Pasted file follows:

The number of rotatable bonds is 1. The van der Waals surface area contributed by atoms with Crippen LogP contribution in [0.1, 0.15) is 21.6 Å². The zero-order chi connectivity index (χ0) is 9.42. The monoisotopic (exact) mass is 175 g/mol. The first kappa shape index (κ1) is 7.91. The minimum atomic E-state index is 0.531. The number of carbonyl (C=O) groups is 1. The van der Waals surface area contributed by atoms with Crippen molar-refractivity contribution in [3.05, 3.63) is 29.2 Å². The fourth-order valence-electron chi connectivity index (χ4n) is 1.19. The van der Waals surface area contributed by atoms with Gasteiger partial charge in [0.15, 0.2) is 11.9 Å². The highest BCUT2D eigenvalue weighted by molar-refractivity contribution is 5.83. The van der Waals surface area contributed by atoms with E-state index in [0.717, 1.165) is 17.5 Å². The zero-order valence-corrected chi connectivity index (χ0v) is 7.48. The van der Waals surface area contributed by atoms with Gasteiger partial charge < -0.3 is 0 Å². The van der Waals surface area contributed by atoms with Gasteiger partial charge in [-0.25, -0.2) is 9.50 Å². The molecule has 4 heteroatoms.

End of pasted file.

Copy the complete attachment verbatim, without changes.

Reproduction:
The number of rotatable bonds is 1. The van der Waals surface area contributed by atoms with Crippen LogP contribution in [0.1, 0.15) is 21.6 Å². The zero-order chi connectivity index (χ0) is 9.42. The monoisotopic (exact) mass is 175 g/mol. The first kappa shape index (κ1) is 7.91. The minimum atomic E-state index is 0.531. The number of carbonyl (C=O) groups is 1. The van der Waals surface area contributed by atoms with Crippen molar-refractivity contribution in [3.05, 3.63) is 29.2 Å². The fourth-order valence-electron chi connectivity index (χ4n) is 1.19. The van der Waals surface area contributed by atoms with Gasteiger partial charge in [0.15, 0.2) is 11.9 Å². The highest BCUT2D eigenvalue weighted by molar-refractivity contribution is 5.83. The van der Waals surface area contributed by atoms with E-state index in [0.717, 1.165) is 17.5 Å². The zero-order valence-corrected chi connectivity index (χ0v) is 7.48. The van der Waals surface area contributed by atoms with Gasteiger partial charge < -0.3 is 0 Å². The van der Waals surface area contributed by atoms with Gasteiger partial charge in [-0.25, -0.2) is 9.50 Å². The molecule has 4 heteroatoms.